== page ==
The doors have little windows getting ready to be broken again.

I can’t wait to stand on our new ladder and hook a new net on the old hoop. I can’t wait to have a new basketball that is clean and just crammed with air, one that bounces with a touch. I can pretend I am careful and cagey, a strategic shooter. The bounce of a basketball is one of Earth’s perfect sounds.

When my boys were teenagers, the three of us played our own version of HORSE. In HORSE, one person makes a shot and then the other people have to make the same shot. The person who doesn’t make the shot gets a letter, like H or O or R. My sons would have wild shots, one would do impossible lay-ups, the other mile-long shots from the next door neighbor’s driveway.

I had only one shot. It was my money shot. I could always make this shot. It was (I just asked my husband for the official description) a ‘short range jump shot.’ The problem was that my sons could also always make this shot. So my superiority was short-lived. No one suffered a letter on account of not making my money shot. Chump change as it was.

I have decided, at the age of 66, that I don’t shoot nearly enough hoops. Nor do I have a sufficient number of hoop dreams. This needs to change.

I need to back the cars up out of the way, apologize to the wee garage windows girding themselves for assault, and get to bouncing my ball and making my shot.

I’ll play HORSE with myself and never lose.

The Day the Truth Saved Her

Once upon a time, there was a woman who practiced fooling herself every day. She was so good at it that she could go months with no firm grasp of the truth. The truth changed colors in her hands like a kaleidoscope dissembled and sprinkled on her palms. It amused her and puzzled her at the same time. Could other people handle the truth like this, likes marbles in their hands?

One day the woman went to her closet to find the finest clothes to wear to an important gathering. She flicked through her dresses, her suits, her shirts, until she found the perfect pants to wear. The pants made her young, she thought, chic. If she wore the pants, she would hide the truth, cover her age, keep the most telling marble in her closed fist. And so she reached for the pants.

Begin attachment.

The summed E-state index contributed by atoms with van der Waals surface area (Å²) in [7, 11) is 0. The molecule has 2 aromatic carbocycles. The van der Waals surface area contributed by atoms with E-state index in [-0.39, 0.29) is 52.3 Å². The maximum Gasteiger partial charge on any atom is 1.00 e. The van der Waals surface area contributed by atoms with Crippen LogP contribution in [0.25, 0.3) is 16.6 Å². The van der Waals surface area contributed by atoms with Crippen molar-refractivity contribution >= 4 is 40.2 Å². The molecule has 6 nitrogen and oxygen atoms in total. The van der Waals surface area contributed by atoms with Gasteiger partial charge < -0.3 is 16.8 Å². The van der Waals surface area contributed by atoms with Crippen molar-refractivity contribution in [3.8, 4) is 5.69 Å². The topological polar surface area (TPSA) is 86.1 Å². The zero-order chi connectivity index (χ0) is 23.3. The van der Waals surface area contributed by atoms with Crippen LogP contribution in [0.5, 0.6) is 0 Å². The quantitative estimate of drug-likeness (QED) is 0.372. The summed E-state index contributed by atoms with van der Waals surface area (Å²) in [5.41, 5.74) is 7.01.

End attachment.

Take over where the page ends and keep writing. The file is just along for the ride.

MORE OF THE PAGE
Just as she did, a purple moth flew from deep in her closet into her mouth.

She opened her mouth to let the moth out but there was nothing. She coughed but still nothing. Then she felt the moth gathering up the sides of her throat, braiding the flesh into a chain and twisting and fluttering. She could feel the wings of the moth and the chain tightening and pulling, strangling her. She hacked wildly, brought her hands to her neck and begged the room for air. Air, please air, she thought. I can’t live without air.

She saw herself in the mirror over the dressing table. Choking. She thought this could be how she dies. This would be the way and the day. A purple moth that no one had ever seen before or since will have killed her and she would have no way to tell them the truth even though this was the one time she truly knew the truth.

And then the moth was gone, dissolved, evaporated, vanished, and she could breathe. First, just a little and then more and more until her breathing was just as it was when she was looking at the pants that would make her young and chic.

And then she reached for the shirt, the one she wouldn’t wear because it reminded her of her mother and her aunts and the women at church when she was growing up, and she remembered the line from the famous poem, “When I am an old woman I shall wear purple.”

And she knew that day had brought her the truth. She was happy for that and glad to be holding nothing in her hands.

“When I am an old woman I shall wear purple” is the first line in the poem When I Am Old by Jenny Joseph.

Written in response to a prompt from The Daily Post to write about something that happened this week using the style of a fairy tale.

Once Upon a Time

What Do You See?

We walk past their room on the way to ours up the stairs. He is eating grapefruit and she is sorting photographs. They are very old. He is thin and tall and wears a white dress shirt, rumpled and soft as if he’d saved it from his long days at the bank. She is wearing a knit top with a tropical print. When she stands up, it’s only partly. She is hunched over and must look at the floor when she walks.